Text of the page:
Birthday Suit

I was born today November 1st, on a Tuesday in a busy Bermudian hospital at 3:26 pm, 3 weeks premature. My mother was 18, my father 20; overseas in the Navy, hence the locale of my birth. And today, with all the birthday wishes, I get to hear the same story of my birth that I’ve heard for the past 30 years.

Today I like to thank my parents because it isn’t just a day for me to celebrate that I was born. What is miraculous about my birth is the very act of birth and that is attributed to my mother and my father. I did nothing but suffer through the routine sufferings of any birthed baby on their day. It shouldn’t be a day about me because all the hard work was done by my parents.

I guess I will take some credit for some fraction of small work, but it was innate I can only conceive it as being something innate because I had no prior knowledge of anything (or anything that I can recollect, I was merely minutes old). I survived. I was strong enough, willful enough and spirited enough to survive. Some things never change, eh?

The day I was born all the doctors were busy. The nurses told my mom she wasn’t giving birth (even though she was in labor with my head showing). So my dad ran to find a doctor, any doctor. He grabbed a doctor in blood splattered surgery scrubs straight off an elevator to come deliver me. It was the only one he could find.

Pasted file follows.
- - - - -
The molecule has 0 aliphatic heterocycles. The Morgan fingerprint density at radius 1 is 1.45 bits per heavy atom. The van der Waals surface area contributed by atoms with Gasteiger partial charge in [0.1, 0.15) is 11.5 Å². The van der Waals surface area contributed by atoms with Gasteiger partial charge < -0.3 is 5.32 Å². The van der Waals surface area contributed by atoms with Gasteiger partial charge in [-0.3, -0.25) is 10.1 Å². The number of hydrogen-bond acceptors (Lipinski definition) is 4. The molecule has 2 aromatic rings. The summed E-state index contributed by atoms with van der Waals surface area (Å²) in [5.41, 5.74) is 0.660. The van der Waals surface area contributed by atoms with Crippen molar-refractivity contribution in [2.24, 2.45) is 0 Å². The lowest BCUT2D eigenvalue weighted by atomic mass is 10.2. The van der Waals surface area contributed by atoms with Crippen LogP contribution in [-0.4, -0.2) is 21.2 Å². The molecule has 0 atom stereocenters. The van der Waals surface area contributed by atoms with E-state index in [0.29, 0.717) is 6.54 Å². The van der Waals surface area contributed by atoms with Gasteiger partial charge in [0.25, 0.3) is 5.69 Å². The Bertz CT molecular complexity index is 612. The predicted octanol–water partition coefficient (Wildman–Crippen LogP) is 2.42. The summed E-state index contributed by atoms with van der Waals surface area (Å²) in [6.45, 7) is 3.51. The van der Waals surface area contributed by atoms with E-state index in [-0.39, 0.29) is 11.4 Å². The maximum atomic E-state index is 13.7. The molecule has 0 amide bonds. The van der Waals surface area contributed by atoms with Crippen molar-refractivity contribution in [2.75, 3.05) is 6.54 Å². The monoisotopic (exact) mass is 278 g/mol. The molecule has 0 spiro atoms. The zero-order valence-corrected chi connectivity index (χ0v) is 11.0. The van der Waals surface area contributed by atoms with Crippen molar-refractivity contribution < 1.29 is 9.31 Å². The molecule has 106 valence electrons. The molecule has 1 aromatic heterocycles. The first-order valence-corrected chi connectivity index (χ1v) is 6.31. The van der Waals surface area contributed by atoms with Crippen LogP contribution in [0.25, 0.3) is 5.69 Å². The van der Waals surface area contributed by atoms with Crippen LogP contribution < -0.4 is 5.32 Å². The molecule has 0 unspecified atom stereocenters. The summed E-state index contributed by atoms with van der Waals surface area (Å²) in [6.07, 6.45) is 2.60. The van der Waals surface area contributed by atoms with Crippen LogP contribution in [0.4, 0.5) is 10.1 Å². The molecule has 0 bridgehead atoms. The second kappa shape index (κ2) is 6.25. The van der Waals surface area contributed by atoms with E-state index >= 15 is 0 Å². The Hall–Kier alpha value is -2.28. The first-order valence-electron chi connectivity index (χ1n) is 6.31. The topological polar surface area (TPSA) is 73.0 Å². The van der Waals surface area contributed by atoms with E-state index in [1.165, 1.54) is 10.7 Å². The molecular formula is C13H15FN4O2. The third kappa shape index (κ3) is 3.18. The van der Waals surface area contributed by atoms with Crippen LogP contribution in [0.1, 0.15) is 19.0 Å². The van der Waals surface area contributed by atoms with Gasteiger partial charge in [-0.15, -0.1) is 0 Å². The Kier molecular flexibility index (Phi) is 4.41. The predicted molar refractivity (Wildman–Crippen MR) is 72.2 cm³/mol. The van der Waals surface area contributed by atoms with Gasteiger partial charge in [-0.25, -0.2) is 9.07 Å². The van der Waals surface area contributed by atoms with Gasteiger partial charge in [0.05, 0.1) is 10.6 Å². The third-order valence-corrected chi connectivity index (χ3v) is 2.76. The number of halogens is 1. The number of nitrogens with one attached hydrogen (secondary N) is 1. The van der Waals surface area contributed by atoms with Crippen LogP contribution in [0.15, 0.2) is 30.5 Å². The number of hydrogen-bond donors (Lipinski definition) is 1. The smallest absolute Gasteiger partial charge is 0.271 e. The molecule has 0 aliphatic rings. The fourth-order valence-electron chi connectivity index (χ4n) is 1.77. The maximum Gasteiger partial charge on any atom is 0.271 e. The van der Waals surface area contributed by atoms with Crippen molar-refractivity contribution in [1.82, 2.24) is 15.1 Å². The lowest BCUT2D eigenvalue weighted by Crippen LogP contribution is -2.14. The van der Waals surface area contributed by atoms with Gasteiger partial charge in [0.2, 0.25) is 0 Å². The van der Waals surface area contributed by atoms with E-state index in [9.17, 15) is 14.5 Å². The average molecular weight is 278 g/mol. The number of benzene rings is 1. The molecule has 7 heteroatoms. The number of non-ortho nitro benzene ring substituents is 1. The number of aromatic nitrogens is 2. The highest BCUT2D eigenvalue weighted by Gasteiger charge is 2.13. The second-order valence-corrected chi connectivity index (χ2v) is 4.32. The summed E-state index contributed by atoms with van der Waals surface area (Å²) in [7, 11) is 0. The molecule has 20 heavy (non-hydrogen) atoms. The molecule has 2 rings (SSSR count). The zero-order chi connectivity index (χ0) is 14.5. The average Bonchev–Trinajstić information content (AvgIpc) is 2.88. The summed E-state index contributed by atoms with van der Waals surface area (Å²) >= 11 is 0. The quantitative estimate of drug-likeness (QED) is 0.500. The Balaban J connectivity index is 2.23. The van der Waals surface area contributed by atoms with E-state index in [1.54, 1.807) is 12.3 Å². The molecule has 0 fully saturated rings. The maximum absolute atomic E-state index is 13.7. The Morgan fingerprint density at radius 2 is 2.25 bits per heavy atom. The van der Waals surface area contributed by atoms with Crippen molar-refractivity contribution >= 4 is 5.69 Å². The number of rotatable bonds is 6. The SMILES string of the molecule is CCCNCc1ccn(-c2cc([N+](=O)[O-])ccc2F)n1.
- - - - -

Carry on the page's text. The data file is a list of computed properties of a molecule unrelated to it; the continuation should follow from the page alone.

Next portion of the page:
Thank the universal higher powers for that because unbeknownst to anyone involved I didn’t breathe for 7 and a half minutes when I was born. This doctor, though, happened to be a respiratory specialist. He did his job immediately and I was given the breathe of life. The doctors brought my parents the news of my inevitable mental retardation while they watched their baby, head deformed, and helplessly alone in the incubator.

My delivering doctor sat carelessly, for nights on end, molding my head back into shape. The nurses pumped my mom with drugs so her milk dried up and she wasn’t able to nurse me past one week. Eventually I came home and by Christmas time, I actually fit into a regular sized Christmas stocking. I have a picture of it with the name Betsy glitter glued on the front. I can’t fit into a Christmas stocking anymore, but people still call me small. I quickly point out that the package is only small and it has a hard time containing this giant personality.

One day I want to look that doctor up. I want to look him up and write him a letter. I’d like to buy him coffee, sit down and thank him for giving me breath. I’d like to thank him for taking his precious off time to come and mold my head back to normal. I’d like to thank circumstance for allowing him to be there at that time just in that moment and most of all I’d like to thank my parents for being strong enough for ME to be strong enough.